On Monday, season 14 Bachelorette Becca Kufrin got her fairy-tale finale. Dressed in a dreamy Randi Rahm custom couture gown, she said yes when now-fiancé Garrett Yrigoyen got down on one knee to propose. But former Bachelorette Rachel Lindsay wasn’t entirely swept away by romance. In an op-ed for Us Weekly, the Dallas-based lawyer called out the reality dating franchise for the problematic difference between her season and Kufrin’s.
ICYMI, Lindsay ultimately said yes when Bryan Abasolo asked her to marry him back in 2017. However, their “happy ending” wasn’t quite so picture-perfect. Unlike Kufrin, who didn’t come onto the live finale stage until mere moments before Yrigoyen proposed on-screen, Lindsay had to endure the entire three-hour production onstage.
“Becca did not sit on stage for three hours and watch the finale for the first time in front of a live audience. Becca did not have to deal with someone telling her she would live a mediocre life. Becca did not have to deal with being baited with real-time questions about her emotions watching certain scenes. Nope, that was me,” Lindsay wrote.
What’s tragically ironic about that contrast is that the added on-air scrutiny actually would have made more sense in Kufrin’s case.
In addition to the revelation that one of her suitors was convicted of felony sexual assault (for an incident prior to the show), news would break during the season that Garrett Yrigoyen — the man to whom Kufrin is now engaged — had a history of liking posts on social media mocking various minority groups, including the transgender community, feminists and survivors of the Parkland school shooting.
Not only was this behavior offensive and attracted lots of negative press when it first came out at the beginning of the season, but it is also in direct contrast to Kufrin’s own belief systems, which she talked about on the show. Fans would undoubtedly have liked to see that addressed beyond the glossing-over it got during Kufrin and Yrigoyen’s couch time on the finale. However, any controversy paled in comparison to the way Kufrin and Yrigoyen’s love story was portrayed.
For Lindsay, therein lies the rub.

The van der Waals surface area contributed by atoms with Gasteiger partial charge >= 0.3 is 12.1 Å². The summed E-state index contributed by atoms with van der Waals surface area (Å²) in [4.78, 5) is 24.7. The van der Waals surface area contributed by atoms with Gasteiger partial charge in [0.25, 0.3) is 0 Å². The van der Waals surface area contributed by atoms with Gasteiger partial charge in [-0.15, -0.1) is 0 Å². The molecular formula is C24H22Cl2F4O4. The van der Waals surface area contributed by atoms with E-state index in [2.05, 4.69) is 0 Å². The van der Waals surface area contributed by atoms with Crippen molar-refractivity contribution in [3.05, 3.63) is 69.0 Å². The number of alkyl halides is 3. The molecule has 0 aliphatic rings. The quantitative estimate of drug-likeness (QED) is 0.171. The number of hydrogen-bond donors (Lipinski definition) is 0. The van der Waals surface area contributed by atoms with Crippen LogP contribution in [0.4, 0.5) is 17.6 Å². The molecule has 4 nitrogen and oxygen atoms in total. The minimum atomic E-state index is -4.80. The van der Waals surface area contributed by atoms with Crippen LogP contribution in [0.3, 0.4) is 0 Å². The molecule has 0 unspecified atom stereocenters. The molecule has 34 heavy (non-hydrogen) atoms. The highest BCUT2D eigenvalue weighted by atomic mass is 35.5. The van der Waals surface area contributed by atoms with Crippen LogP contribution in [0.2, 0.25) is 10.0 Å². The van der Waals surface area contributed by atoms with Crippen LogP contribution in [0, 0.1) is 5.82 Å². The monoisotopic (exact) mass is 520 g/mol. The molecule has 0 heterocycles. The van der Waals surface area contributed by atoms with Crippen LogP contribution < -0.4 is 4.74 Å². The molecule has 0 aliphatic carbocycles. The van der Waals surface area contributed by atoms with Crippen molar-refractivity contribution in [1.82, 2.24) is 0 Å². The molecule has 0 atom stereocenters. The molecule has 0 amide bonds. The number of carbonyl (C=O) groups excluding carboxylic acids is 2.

“There was no controversy and she was not put in a position to face any,” said Lindsay. “She was protected and I was placed on display for three hours and labeled an angry black female. And there will always be that stigma attached to my finale because it has been said that when truth is blurred by misinformation, perception becomes reality and all is lost.”
On Lindsay’s finale, the focus gravitated more toward her seemingly sympathetic runner-up, Peter Kraus. So, according to Lindsay, her love story with Abasolo was never shown in the same light as Kufrin’s with Yrigoyen.
“Do you ever recall seeing Bryan profess how excited he was to propose to me? Do you recall seeing me cry about how I was so excited to say yes to Bryan and get my fairytale ending?” she asked. “The answer would be ‘no’ to both of those questions. And it is a shame because both of those things actually happened. You just did not see them.”
This is not to say that Lindsay doesn’t wish Kufrin all the best. After all, as Kufrin pointed out in response to Lindsay’s op-ed, she doesn’t have any control over production. “You know last [season], we had the two-night finale where they showed the breakup and then everything after that in two nights, so I think it’s just always different,” Kufrin told Us Weekly. “I don’t really have much of a say in that.”
Lindsay’s point — and it’s a salient one — is that The Bachelorette seems to be setting certain couples up for failure and others for success. What matters most, though, isn’t the narrative set forth during the finale. It’s what comes next, and in that regard, Lindsay has a solid head start.
“As for my happy ending, it was not demonstrated within the confines of your television screens, but I am living it every day in real life,” she said.